The Sensible Sentencing Trust says a decision to release a convicted fraudster on parole halfway through his jail term is a blow to his many victims.
Yesterday, the High Court dismissed a bid by the trust for a judicial review of the Parole Board's decision to release Rod Petricevic from jail on Monday.
The former chief executive of failed finance company Bridgecorp was charged with 18 counts of fraud after the company's collapse in 2007.
It owed $460 million to 14,500 investors.
In 2012, he was sentenced to six years and 10 months' imprisonment, before becoming eligible for parole this July.
Sensible Sentencing Trust founder Garth McVicar said he was appalled at the decision and said Petricevic had not properly been held to account for his actions.
"You're getting people like Mr Petricevic, who has stolen a lot of money, from a lot of very good, innocent, hard-working Kiwis and yet he's not been held account by the system at all, and I know a lot of his victims are appalled by his original offences and by the decision [yesterday], and I agree with them," he said.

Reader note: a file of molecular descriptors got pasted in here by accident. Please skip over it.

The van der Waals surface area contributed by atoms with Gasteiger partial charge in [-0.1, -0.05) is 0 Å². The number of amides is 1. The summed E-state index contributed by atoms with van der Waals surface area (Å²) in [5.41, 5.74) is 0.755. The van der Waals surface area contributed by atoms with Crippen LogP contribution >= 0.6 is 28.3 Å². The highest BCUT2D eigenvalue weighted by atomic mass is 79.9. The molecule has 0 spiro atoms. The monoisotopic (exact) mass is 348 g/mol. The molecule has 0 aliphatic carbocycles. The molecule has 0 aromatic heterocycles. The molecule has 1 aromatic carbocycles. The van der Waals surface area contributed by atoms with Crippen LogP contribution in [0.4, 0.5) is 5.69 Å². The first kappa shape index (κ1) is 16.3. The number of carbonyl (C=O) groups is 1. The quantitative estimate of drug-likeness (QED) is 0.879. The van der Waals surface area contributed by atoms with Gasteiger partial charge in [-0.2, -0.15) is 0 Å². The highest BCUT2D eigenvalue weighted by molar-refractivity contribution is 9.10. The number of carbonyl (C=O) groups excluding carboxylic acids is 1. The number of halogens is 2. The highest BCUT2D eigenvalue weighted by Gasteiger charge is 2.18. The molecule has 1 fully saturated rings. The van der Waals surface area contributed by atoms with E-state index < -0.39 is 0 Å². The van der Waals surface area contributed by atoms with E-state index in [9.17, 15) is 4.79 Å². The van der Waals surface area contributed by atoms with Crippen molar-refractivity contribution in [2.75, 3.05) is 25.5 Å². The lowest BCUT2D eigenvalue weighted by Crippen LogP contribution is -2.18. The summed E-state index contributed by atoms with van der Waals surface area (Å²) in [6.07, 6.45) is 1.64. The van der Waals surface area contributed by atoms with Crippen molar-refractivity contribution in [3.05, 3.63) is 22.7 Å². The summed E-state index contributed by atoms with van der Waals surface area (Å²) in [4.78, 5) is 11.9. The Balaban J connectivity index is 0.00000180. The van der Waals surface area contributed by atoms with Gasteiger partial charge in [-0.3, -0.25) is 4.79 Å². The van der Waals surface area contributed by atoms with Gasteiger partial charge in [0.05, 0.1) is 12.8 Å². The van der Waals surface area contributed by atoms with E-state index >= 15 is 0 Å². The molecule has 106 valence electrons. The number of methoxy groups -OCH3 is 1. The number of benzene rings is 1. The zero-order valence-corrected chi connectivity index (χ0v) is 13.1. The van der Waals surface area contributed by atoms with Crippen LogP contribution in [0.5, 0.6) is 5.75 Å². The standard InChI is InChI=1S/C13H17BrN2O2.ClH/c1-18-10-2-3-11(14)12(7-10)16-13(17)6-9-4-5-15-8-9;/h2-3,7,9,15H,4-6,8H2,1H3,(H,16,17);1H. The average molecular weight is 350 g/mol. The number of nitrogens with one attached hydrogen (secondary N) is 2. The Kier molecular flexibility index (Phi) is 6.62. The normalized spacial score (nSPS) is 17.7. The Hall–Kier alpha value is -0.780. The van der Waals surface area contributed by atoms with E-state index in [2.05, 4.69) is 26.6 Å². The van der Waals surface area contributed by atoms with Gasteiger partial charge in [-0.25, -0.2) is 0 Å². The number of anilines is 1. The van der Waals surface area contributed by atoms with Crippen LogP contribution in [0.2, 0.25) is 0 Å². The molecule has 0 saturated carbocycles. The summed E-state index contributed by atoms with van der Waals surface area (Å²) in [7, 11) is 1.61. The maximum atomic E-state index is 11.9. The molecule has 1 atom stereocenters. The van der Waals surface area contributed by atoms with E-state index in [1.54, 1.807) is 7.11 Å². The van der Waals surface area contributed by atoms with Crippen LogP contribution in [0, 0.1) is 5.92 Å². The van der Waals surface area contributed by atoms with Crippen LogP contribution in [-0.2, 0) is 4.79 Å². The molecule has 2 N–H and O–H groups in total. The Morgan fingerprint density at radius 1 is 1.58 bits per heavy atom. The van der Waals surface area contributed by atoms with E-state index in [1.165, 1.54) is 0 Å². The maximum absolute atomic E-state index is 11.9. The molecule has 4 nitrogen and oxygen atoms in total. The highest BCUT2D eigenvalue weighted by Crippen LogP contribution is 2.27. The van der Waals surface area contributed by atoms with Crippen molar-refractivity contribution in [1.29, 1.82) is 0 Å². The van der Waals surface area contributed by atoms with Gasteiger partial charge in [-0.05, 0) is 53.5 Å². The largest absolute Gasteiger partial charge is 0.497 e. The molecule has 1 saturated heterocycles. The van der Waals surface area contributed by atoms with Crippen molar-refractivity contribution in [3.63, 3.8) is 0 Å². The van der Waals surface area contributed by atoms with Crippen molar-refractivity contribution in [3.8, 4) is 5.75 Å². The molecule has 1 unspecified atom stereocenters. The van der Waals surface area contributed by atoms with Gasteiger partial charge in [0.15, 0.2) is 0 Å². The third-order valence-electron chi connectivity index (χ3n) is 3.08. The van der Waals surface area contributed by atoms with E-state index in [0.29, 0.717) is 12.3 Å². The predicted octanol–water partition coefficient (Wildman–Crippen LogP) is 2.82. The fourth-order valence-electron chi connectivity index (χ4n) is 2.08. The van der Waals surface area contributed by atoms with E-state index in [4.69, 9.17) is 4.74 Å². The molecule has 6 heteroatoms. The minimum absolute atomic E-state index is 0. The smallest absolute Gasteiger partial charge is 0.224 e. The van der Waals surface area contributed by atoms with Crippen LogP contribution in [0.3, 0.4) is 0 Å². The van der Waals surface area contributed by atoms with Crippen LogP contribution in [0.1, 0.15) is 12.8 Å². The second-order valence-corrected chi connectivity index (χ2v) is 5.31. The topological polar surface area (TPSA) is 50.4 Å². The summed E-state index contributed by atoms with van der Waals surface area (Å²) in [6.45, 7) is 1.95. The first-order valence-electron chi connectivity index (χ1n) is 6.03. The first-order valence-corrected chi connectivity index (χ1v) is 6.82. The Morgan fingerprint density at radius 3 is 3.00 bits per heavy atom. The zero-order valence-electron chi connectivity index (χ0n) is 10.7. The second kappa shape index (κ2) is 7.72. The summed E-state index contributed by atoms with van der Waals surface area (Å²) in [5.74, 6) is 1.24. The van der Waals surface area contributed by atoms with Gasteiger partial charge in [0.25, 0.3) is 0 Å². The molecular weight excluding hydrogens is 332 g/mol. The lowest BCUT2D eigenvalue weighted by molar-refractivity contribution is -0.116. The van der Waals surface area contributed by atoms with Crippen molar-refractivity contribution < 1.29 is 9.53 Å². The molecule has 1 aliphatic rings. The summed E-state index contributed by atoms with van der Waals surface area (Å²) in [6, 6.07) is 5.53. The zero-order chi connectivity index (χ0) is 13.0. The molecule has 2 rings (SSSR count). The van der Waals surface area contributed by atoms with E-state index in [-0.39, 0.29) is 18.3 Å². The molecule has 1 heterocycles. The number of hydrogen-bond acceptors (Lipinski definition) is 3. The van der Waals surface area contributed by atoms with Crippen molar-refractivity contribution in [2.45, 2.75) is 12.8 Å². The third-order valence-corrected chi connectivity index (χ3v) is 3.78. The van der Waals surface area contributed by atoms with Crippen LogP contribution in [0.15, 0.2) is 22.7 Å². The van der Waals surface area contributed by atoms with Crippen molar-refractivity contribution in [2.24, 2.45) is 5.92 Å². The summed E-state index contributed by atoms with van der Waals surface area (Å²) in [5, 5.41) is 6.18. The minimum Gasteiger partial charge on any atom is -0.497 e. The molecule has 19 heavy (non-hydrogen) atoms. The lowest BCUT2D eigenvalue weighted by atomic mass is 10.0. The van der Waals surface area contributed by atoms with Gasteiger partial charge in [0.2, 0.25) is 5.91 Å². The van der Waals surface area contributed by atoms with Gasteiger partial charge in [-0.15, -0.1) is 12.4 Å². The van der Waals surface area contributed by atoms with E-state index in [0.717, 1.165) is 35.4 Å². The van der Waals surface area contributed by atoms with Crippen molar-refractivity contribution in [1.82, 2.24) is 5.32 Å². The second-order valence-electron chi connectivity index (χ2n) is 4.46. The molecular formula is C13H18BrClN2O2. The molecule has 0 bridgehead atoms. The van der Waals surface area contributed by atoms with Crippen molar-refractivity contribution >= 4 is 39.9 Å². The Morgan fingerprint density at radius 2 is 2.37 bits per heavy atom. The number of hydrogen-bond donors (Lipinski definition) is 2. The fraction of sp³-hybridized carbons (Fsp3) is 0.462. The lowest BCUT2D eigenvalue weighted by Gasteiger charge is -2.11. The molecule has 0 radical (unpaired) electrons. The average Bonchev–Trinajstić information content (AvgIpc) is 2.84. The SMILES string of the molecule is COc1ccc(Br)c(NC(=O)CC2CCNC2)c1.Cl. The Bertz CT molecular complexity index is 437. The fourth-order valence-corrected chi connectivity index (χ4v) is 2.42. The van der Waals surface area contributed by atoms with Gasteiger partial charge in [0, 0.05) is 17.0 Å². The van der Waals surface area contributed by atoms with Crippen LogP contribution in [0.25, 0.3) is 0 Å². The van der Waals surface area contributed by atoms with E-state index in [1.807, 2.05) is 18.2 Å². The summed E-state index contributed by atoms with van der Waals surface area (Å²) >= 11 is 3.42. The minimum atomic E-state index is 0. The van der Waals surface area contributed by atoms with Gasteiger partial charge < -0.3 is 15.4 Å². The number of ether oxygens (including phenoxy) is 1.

The Sensible Sentencing Trust had argued Petricevic was likely to commit fraud again.
It said the board had relied solely on a psychologist's report that Petricevic had paid for.
Mr McVicar said the justice system needed to take white-collar crime more seriously.
"White-collar crime is a serious issue in this country but the way it's being treated is appalling. Typical of our justice system, the victims have not been given a voice and justice hasn't been done on their behalf."